And I’m thrilled that werewolves play into the ongoing plot. They’re an intriguing addition and I hope to see a lot more of them as this tentative alliance deepens.

The humor is also on point. Some favorite bits:

“Should be just like old times,” Aeligos said. “Hi, you two! We’re headed into a possible war; would you like to join us? It’ll build character!”

Or watching Erik’s reaction to a certain mayor was also comedy gold (and Kari’s letter about it is just as funny).

Or the werewolves:
“Thank God for that,” Gil said. “I’m terrible with keeping track of titles, proper forms of address, and all that. Out in the wilds, we have three titles: friend, foe, and prey. And the last is only for food animals.”

Overall this is another strong installment in an excellent series. I rate this book Highly Recommended.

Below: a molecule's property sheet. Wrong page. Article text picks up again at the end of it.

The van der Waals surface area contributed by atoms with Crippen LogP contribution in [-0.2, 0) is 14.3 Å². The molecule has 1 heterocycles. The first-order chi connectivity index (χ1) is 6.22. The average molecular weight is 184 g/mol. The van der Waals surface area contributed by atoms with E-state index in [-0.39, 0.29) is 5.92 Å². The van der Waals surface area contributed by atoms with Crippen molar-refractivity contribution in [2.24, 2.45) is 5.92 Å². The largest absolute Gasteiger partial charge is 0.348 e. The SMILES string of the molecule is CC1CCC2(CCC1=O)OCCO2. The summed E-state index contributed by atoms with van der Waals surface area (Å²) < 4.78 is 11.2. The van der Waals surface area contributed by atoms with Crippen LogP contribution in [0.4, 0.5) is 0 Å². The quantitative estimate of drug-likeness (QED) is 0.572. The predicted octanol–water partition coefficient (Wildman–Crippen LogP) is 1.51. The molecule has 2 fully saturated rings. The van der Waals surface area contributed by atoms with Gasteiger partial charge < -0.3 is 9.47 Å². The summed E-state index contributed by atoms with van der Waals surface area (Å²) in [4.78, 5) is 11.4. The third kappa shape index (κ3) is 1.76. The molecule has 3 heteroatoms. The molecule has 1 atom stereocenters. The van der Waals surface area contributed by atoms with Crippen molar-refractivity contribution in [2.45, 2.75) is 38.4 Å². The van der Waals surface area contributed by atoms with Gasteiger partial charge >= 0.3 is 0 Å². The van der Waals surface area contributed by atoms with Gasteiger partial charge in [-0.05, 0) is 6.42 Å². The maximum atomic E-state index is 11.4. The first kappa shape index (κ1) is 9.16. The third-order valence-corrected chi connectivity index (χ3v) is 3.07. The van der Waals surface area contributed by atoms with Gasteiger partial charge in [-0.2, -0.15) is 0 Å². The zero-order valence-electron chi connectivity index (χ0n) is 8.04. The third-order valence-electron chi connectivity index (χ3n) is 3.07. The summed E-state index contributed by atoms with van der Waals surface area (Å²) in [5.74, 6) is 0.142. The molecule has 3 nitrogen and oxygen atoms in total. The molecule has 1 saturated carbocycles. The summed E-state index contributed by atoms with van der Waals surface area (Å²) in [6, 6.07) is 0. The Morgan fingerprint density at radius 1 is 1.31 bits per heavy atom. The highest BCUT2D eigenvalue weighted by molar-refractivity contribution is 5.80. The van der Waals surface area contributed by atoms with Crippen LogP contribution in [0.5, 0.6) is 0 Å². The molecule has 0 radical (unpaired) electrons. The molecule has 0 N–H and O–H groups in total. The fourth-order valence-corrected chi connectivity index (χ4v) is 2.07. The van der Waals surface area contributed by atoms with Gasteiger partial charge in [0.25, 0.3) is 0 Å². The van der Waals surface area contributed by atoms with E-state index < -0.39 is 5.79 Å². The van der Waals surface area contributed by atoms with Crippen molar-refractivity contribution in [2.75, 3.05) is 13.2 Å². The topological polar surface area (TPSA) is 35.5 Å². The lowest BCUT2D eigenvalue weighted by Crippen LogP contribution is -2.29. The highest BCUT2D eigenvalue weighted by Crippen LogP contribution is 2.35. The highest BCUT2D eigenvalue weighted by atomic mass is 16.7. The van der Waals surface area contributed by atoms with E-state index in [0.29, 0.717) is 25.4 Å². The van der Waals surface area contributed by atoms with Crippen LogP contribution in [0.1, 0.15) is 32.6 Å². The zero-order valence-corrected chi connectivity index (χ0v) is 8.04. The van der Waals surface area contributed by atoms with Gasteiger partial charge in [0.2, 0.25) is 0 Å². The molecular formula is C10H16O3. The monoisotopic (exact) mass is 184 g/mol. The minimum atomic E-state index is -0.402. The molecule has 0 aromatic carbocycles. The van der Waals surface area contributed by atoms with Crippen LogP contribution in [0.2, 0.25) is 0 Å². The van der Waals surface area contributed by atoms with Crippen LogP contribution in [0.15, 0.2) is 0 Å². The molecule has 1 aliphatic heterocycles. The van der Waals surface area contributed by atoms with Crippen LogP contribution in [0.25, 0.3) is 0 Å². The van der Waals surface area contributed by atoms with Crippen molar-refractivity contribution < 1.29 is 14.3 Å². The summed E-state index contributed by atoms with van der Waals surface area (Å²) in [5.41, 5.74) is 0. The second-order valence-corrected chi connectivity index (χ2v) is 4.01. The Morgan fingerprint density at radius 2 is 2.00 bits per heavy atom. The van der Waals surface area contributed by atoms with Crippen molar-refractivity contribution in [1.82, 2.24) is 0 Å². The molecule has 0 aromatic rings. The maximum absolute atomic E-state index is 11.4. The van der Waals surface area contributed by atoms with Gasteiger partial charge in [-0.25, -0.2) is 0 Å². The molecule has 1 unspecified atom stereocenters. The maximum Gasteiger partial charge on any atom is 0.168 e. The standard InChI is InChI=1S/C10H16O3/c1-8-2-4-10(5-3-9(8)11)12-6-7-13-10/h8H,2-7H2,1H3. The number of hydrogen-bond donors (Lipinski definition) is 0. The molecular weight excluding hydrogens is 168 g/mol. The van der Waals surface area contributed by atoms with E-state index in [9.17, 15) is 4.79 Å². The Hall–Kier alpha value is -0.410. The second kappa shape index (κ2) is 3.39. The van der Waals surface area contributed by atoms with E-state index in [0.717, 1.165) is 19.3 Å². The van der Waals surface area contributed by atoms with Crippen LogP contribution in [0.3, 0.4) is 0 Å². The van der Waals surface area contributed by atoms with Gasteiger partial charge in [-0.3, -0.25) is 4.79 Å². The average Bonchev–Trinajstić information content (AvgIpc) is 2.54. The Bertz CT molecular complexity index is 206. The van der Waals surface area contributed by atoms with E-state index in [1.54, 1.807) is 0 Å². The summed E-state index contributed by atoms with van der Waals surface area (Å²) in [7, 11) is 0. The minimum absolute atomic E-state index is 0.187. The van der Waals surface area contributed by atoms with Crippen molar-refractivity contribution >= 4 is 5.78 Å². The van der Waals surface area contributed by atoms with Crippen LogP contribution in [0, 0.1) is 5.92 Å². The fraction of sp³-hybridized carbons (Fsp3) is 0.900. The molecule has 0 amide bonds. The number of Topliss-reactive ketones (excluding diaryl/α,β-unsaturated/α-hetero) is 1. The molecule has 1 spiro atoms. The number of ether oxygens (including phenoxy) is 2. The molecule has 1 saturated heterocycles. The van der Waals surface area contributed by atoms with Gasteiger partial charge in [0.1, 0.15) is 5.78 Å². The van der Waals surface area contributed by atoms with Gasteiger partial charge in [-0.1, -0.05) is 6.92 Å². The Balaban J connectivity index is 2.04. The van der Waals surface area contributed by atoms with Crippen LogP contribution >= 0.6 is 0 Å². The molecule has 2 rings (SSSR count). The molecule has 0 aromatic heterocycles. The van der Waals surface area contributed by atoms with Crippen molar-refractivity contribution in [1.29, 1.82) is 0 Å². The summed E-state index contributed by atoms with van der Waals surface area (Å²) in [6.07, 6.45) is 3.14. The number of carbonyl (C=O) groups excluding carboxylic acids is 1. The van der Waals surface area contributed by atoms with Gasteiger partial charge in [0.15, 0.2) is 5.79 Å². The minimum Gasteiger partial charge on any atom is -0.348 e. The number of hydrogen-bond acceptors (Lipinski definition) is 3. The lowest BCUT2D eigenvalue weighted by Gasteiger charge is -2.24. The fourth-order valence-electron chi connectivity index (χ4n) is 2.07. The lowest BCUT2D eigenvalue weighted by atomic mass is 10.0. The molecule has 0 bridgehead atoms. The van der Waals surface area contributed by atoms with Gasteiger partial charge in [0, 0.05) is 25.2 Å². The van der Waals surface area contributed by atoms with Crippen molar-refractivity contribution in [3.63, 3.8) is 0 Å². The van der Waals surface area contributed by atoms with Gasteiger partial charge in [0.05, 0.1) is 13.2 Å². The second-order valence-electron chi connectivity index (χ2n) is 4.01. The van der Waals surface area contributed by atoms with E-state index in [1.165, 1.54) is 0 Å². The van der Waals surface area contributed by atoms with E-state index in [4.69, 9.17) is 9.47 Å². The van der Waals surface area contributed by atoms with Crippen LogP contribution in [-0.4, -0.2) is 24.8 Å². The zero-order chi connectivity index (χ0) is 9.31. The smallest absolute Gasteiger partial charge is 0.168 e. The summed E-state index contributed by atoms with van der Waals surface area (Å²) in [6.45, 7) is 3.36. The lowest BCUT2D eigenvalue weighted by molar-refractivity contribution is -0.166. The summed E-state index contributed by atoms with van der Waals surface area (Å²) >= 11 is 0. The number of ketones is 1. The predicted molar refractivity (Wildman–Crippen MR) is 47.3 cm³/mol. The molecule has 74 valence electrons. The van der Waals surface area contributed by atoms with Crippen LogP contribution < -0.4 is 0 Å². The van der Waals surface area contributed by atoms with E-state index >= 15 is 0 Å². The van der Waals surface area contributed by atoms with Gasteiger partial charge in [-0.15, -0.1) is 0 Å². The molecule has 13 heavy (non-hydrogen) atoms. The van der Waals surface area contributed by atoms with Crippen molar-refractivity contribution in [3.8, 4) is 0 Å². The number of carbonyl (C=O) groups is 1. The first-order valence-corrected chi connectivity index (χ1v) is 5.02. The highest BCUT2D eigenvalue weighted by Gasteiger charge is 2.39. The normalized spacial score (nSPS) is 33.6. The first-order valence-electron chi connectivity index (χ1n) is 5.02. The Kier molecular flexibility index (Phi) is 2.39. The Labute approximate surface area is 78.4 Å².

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Serpents Rising (Eve of Redemption #3)

Title: Serpents Rising

Author: Joe Jackson

Series: Eve of Redemption #3

Karian Vanador has spent her life hunting demons–but the more she’s learned about her Order’s involvement with the syrinthians, the more she’s convinced they don’t know enough about the foes they’ve been fighting for hundreds of years. Eli told her of a promise made to the syrinthain high priestess to go to the underworld to rescue her daughter, a promise still unfulfilled. Kari intends to honor it. If, that is, she can figure out a way to get to the underworld, find the one person she’s looking for, and get back without getting killed. Fighting demons is one thing, but invading their own territory is quite another . . .